The headquarters of Jamaica Broilers Group Limited in St Catherine.
Poultry company Jamaica Broilers Group, led by the Levy family, is executing a three-year plan to restructure its management and operations.
Already, the company has conferred the title of president on the division heads of its country operations. And as a complement to the new management structure, it will be rolling out software upgrades to link all divisions.
“The team is working well and we have seen the results for financial year ending 2017. We continue to make changes as necessary,” said Vice- President of Finance Ian Parsard.
Jamaica Broilers is not saying how big a budget it is working with for the three-year restructuring programme, but the company’s information technology systems is a big component of it.
Parsard said the group’s last major upgrade to its workflow or enterprise resource planning software, ERP, stretched back to the turn of the century.
“IT systems have a useful life; sometimes upgrades or changes are required as the technology providers no longer support older versions of hardware and software. JBG’s last major installation of an ERP system was over 15 years ago. We are exploring options to replace or upgrade the current ERP and will be looking to implement the most efficient processes to serve our customers and to deal with back end accounting as well,” Parsard said. “A project cost and impact study are not yet complete,” he added.
As for the management changes: “We will continue to review our structure and focus on our people to deliver the best product and services for our customers, as well as deliver the results our shareholders demand,” Parsard said.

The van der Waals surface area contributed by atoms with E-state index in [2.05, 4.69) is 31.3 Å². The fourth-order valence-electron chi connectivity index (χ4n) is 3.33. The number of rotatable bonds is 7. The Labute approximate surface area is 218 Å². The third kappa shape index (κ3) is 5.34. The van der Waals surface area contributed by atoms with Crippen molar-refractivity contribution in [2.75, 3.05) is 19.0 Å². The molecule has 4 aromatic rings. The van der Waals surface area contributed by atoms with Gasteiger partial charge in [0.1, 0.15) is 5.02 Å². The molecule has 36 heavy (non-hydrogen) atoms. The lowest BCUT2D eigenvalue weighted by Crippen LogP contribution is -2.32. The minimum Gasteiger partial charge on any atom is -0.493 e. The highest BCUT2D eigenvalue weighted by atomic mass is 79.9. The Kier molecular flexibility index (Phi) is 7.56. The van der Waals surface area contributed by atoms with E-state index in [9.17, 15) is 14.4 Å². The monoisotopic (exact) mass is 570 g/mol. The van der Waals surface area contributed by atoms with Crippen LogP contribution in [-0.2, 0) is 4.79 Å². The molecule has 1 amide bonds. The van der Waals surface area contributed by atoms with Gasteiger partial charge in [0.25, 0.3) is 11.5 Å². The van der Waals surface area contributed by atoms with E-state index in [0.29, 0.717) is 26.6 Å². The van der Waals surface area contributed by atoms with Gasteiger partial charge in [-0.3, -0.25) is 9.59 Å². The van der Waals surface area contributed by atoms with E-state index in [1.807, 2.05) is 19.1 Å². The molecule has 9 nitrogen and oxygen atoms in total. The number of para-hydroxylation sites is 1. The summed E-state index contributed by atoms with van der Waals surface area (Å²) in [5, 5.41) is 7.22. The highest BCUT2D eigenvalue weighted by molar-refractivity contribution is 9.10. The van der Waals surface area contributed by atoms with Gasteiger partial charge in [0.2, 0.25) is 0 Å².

Back in May, Jamaica Broilers announced that Conley Salmon would become president of the Jamaica operation. Previously, Salmon was vice-president of marketing for feeds and agricultural supplies. Dave Fairman continues to run the Haiti operations as president. That country makes up the bulk of Broilers’ ‘other Caribbean’ operations, which includes St Lucia.
Stephen Levy, the brother to Jamaica Broilers CEO Christopher Levy and son to Chairman Robert Levy, is now president of the United States operations. Levy previously headed up Wincorp International, one of three US subsidiaries within the group.
New recruits were brought on board last year, including Lennox Channer as vice-president of accounting and Sheldon Mundle as chief information officer. This followed the promotion of Joan Forrest-Henry as vice- president of sales and marketing for the Best Dressed Chicken division, and Allen Chambers, vice-president of poultry operations at Best Dressed Chicken.
JBG indicated that building a stronger, more robust platform from which to operate would streamline the “way we do things” across the three country divisions.
Overall, the poultry company expects the 2017-18 financial year to be one of “consolidation”, according to its newly released annual report.
The report cited economic stability in Jamaica and to a lesser extent Haiti, as harbingers for growth in the year ahead, but was also bullish on the US operations, where it continues to explore avenues for further expansion. The company operates hatcheries in that market. At year ending April 2017, the US contributed $1.3 billion to operating profit, Haiti and other Caribbean operations contributed $943 million, and Jamaica $2.9 billion.
The three segments earned $4.9 billion overall, which when adjusted for unallocated corporate expenses, resulted in $3.2 billion in operating profit.
At the bottom line, the group made $2.27 billion net profit from $44 billion of sales. That compares to profit of $1.7 billion in FY2016 from sales of $38 billion.
The Jamaica operations increased revenue by 12 per cent in the year, fed by its chicken, feed and baby chick product lines.
The US operations grew revenue by 23 per cent, mainly driven by the hatchery assets acquired at the end of financial year 2016. And the other Caribbean operations grew 20 per cent.